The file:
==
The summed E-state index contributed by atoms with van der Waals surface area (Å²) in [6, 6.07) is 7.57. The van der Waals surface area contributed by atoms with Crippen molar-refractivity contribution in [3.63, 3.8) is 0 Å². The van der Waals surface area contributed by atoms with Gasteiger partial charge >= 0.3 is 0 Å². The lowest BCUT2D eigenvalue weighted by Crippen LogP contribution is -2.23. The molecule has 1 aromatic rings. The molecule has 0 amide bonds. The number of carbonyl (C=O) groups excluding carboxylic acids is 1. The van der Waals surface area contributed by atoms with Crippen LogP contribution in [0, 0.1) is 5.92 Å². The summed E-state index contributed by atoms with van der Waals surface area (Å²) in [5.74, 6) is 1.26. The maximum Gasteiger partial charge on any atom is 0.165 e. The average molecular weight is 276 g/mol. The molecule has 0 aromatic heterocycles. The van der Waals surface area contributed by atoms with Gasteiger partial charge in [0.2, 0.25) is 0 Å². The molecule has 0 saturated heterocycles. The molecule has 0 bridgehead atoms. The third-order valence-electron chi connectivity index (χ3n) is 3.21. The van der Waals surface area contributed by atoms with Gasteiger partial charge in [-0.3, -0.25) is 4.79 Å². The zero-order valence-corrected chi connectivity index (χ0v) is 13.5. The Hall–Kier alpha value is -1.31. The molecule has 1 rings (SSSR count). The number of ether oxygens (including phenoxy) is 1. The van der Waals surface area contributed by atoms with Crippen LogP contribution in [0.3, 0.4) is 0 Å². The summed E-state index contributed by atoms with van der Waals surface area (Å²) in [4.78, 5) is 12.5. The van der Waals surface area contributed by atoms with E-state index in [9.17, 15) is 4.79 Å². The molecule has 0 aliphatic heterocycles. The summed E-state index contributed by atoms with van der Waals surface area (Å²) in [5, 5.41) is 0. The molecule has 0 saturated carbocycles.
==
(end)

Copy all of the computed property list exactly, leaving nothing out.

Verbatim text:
The summed E-state index contributed by atoms with van der Waals surface area (Å²) in [6, 6.07) is 7.57. The van der Waals surface area contributed by atoms with Crippen molar-refractivity contribution in [3.63, 3.8) is 0 Å². The van der Waals surface area contributed by atoms with Gasteiger partial charge >= 0.3 is 0 Å². The lowest BCUT2D eigenvalue weighted by Crippen LogP contribution is -2.23. The molecule has 1 aromatic rings. The molecule has 0 amide bonds. The number of carbonyl (C=O) groups excluding carboxylic acids is 1. The van der Waals surface area contributed by atoms with Crippen LogP contribution in [0, 0.1) is 5.92 Å². The summed E-state index contributed by atoms with van der Waals surface area (Å²) in [5.74, 6) is 1.26. The maximum Gasteiger partial charge on any atom is 0.165 e. The average molecular weight is 276 g/mol. The molecule has 0 aromatic heterocycles. The van der Waals surface area contributed by atoms with Gasteiger partial charge in [0.2, 0.25) is 0 Å². The molecule has 0 saturated heterocycles. The molecule has 0 bridgehead atoms. The third-order valence-electron chi connectivity index (χ3n) is 3.21. The van der Waals surface area contributed by atoms with Gasteiger partial charge in [-0.3, -0.25) is 4.79 Å². The zero-order valence-corrected chi connectivity index (χ0v) is 13.5. The Hall–Kier alpha value is -1.31. The molecule has 1 rings (SSSR count). The number of ether oxygens (including phenoxy) is 1. The van der Waals surface area contributed by atoms with Crippen LogP contribution in [0.3, 0.4) is 0 Å². The summed E-state index contributed by atoms with van der Waals surface area (Å²) in [4.78, 5) is 12.5. The van der Waals surface area contributed by atoms with E-state index in [9.17, 15) is 4.79 Å². The molecule has 0 aliphatic heterocycles. The summed E-state index contributed by atoms with van der Waals surface area (Å²) in [5, 5.41) is 0. The molecule has 0 saturated carbocycles.